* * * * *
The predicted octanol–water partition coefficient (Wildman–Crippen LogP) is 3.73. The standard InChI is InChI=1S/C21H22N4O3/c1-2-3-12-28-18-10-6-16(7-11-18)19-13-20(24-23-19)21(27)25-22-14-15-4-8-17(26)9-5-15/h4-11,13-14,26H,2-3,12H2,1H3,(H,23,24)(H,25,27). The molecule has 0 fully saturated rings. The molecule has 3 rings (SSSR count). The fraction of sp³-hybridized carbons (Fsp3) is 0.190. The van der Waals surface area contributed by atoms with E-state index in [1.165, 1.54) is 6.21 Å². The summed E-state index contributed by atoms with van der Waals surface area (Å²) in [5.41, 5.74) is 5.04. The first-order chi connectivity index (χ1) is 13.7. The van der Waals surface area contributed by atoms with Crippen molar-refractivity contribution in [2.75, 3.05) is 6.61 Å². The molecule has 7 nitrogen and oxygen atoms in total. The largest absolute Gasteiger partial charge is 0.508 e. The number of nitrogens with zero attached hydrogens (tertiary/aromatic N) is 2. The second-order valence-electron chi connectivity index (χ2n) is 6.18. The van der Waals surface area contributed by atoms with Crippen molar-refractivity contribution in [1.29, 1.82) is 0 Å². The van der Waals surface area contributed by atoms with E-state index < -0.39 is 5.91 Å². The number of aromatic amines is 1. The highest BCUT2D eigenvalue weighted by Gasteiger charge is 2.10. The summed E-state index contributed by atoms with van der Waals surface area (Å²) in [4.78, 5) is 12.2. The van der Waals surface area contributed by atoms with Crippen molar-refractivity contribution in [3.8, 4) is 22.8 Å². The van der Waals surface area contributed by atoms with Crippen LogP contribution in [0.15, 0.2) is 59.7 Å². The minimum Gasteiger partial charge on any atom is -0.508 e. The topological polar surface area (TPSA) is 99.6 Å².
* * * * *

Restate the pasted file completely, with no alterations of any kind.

The predicted octanol–water partition coefficient (Wildman–Crippen LogP) is 3.73. The standard InChI is InChI=1S/C21H22N4O3/c1-2-3-12-28-18-10-6-16(7-11-18)19-13-20(24-23-19)21(27)25-22-14-15-4-8-17(26)9-5-15/h4-11,13-14,26H,2-3,12H2,1H3,(H,23,24)(H,25,27). The molecule has 0 fully saturated rings. The molecule has 3 rings (SSSR count). The fraction of sp³-hybridized carbons (Fsp3) is 0.190. The van der Waals surface area contributed by atoms with E-state index in [1.165, 1.54) is 6.21 Å². The summed E-state index contributed by atoms with van der Waals surface area (Å²) in [5.41, 5.74) is 5.04. The first-order chi connectivity index (χ1) is 13.7. The van der Waals surface area contributed by atoms with Crippen molar-refractivity contribution in [2.75, 3.05) is 6.61 Å². The molecule has 7 nitrogen and oxygen atoms in total. The largest absolute Gasteiger partial charge is 0.508 e. The number of nitrogens with zero attached hydrogens (tertiary/aromatic N) is 2. The second-order valence-electron chi connectivity index (χ2n) is 6.18. The van der Waals surface area contributed by atoms with Crippen molar-refractivity contribution in [1.29, 1.82) is 0 Å². The van der Waals surface area contributed by atoms with E-state index < -0.39 is 5.91 Å². The number of aromatic amines is 1. The highest BCUT2D eigenvalue weighted by Gasteiger charge is 2.10. The summed E-state index contributed by atoms with van der Waals surface area (Å²) in [4.78, 5) is 12.2. The van der Waals surface area contributed by atoms with Crippen molar-refractivity contribution in [3.8, 4) is 22.8 Å². The van der Waals surface area contributed by atoms with Crippen LogP contribution in [0.15, 0.2) is 59.7 Å². The minimum Gasteiger partial charge on any atom is -0.508 e. The topological polar surface area (TPSA) is 99.6 Å².